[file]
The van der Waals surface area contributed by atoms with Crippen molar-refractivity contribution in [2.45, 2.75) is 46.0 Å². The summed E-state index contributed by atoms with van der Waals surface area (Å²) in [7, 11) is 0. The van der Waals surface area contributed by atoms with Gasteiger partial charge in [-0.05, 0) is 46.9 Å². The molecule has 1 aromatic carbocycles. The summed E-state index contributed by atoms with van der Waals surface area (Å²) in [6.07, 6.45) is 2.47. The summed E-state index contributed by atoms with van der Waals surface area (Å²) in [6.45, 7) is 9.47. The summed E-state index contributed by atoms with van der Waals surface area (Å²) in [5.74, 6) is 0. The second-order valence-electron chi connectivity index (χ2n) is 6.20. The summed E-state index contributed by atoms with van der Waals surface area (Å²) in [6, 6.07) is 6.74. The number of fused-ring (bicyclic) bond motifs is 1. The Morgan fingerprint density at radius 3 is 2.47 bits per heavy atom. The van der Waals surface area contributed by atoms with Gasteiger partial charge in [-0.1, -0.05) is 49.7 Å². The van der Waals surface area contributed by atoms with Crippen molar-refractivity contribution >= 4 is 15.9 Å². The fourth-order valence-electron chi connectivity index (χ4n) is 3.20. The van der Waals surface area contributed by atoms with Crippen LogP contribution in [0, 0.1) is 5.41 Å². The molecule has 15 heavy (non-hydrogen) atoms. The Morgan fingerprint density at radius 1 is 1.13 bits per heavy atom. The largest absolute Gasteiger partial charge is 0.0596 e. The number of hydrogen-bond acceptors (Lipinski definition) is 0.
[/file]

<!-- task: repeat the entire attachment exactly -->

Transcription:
The van der Waals surface area contributed by atoms with Crippen molar-refractivity contribution in [2.45, 2.75) is 46.0 Å². The summed E-state index contributed by atoms with van der Waals surface area (Å²) in [7, 11) is 0. The van der Waals surface area contributed by atoms with Gasteiger partial charge in [-0.05, 0) is 46.9 Å². The molecule has 1 aromatic carbocycles. The summed E-state index contributed by atoms with van der Waals surface area (Å²) in [6.07, 6.45) is 2.47. The summed E-state index contributed by atoms with van der Waals surface area (Å²) in [6.45, 7) is 9.47. The summed E-state index contributed by atoms with van der Waals surface area (Å²) in [5.74, 6) is 0. The second-order valence-electron chi connectivity index (χ2n) is 6.20. The summed E-state index contributed by atoms with van der Waals surface area (Å²) in [6, 6.07) is 6.74. The number of fused-ring (bicyclic) bond motifs is 1. The Morgan fingerprint density at radius 3 is 2.47 bits per heavy atom. The van der Waals surface area contributed by atoms with Gasteiger partial charge in [-0.1, -0.05) is 49.7 Å². The van der Waals surface area contributed by atoms with Crippen molar-refractivity contribution >= 4 is 15.9 Å². The fourth-order valence-electron chi connectivity index (χ4n) is 3.20. The van der Waals surface area contributed by atoms with Crippen LogP contribution in [0, 0.1) is 5.41 Å². The molecule has 15 heavy (non-hydrogen) atoms. The Morgan fingerprint density at radius 1 is 1.13 bits per heavy atom. The largest absolute Gasteiger partial charge is 0.0596 e. The number of hydrogen-bond acceptors (Lipinski definition) is 0.